Dr. Árpád SZABÓ DLA / Budapest, H
BME Department of Urban Planning and Design / CZSZ studio

Dr. habil. Maciej LASOCKI PhD / Warsaw, Pl
WUT Chair of Urban Design and Country Landscape / WUT studies in English

Dr. Dániel KISS PhD / Zurich & Basel, Ch
ETHZ Network City Landscape / XM Architekten



How Resilient Can Cities Really Be?

Our exposure to the new coronavirus reminds us how fragile the normality of everyday urban life can be in states of crisis. Cities and their subsystems—such as their infrastructures, public spaces, and housing—are increasingly becoming subject to systemic disturbances. Be these induced by disease outbreaks, global warming, economic emergencies, or socio-political tensions, an important question to ask remains, how urban systems perform in weathering these disruptions.

With response to the current pandemic, the hosts of this panel suggest inquiries into the post-socialist city’s resilience, with particular regard to its public spaces’ ability to accommodate and continue to function in the face of disruptions. We do so keeping in mind that the very genesis of post-socialist urbanization is also associated with an elemental shock, namely with the shift from party-state systems to market economies.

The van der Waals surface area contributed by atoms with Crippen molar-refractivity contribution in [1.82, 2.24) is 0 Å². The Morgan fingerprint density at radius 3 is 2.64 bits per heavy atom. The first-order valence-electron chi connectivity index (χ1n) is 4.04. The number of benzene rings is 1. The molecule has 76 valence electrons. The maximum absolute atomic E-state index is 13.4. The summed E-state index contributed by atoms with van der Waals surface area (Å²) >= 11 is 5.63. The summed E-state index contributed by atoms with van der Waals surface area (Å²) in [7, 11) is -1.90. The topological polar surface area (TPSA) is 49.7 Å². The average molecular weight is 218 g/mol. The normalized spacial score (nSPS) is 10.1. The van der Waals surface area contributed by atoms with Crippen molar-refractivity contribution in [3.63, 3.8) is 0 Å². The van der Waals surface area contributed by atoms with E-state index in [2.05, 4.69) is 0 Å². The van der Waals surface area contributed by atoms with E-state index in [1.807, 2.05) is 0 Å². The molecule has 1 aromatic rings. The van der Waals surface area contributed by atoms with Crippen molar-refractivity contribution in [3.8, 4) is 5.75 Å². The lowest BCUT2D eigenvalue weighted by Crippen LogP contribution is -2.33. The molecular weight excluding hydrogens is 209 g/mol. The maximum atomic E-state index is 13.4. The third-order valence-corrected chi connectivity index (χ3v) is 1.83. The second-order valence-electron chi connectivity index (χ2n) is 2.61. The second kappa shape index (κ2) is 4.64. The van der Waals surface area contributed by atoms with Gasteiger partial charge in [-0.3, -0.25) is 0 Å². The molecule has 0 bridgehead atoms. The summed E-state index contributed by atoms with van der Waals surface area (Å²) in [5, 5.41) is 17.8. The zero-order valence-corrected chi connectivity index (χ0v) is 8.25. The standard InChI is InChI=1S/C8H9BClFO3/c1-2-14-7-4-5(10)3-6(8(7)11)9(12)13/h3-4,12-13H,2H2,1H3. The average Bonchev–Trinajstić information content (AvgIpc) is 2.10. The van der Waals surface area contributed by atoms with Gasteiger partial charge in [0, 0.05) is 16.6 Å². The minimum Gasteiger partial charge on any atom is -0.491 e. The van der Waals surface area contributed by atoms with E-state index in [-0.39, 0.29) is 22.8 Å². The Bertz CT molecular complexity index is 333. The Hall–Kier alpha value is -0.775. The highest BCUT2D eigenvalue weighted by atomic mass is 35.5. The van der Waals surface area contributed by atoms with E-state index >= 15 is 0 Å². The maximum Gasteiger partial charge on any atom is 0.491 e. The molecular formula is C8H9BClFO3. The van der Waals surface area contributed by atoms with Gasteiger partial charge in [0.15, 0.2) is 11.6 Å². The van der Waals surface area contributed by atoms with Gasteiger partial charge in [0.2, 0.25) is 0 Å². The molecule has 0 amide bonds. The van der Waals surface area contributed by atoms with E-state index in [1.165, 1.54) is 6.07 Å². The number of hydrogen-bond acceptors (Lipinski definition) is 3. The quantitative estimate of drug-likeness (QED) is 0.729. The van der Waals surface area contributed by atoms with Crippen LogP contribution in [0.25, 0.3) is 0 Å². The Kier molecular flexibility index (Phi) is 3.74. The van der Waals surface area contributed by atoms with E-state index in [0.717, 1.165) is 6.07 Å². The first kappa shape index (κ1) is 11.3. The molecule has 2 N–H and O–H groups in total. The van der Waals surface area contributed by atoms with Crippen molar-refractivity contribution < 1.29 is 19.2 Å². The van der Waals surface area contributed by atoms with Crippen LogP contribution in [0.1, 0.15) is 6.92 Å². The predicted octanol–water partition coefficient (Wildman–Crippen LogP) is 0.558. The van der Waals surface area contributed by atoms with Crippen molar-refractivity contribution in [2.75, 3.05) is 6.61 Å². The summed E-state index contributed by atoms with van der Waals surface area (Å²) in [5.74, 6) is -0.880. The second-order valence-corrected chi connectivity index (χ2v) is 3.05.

Within this context, we would especially like to focus on the consequences of Eastern European and post-Soviet urban renewal practices of the past decades. We are interested in the diversity, vitality, adaptability, and appropriability of the resulting urban spaces and, thus, how different redevelopment models determine the future resilience of cities.

This panel invites papers in one of the following themes:
– regional and global contextualization of post-socialist urban transformation;
– investigation of socialist and post-socialist models of urban renewal;
– East-West comparisons concerning renewal practices;
– studies into the resilience of cities and their subsystems (e.g. public space, housing, public and commercial services);
– foresights of post-pandemic urban recovery investigated in the context of urban resilience.

We welcome all kinds of methodological approaches, ranging from historiographies, single case studies, and comparative analyses, to project-based theses, participatory observations, field researches, and all other qualitative and quantitative methods.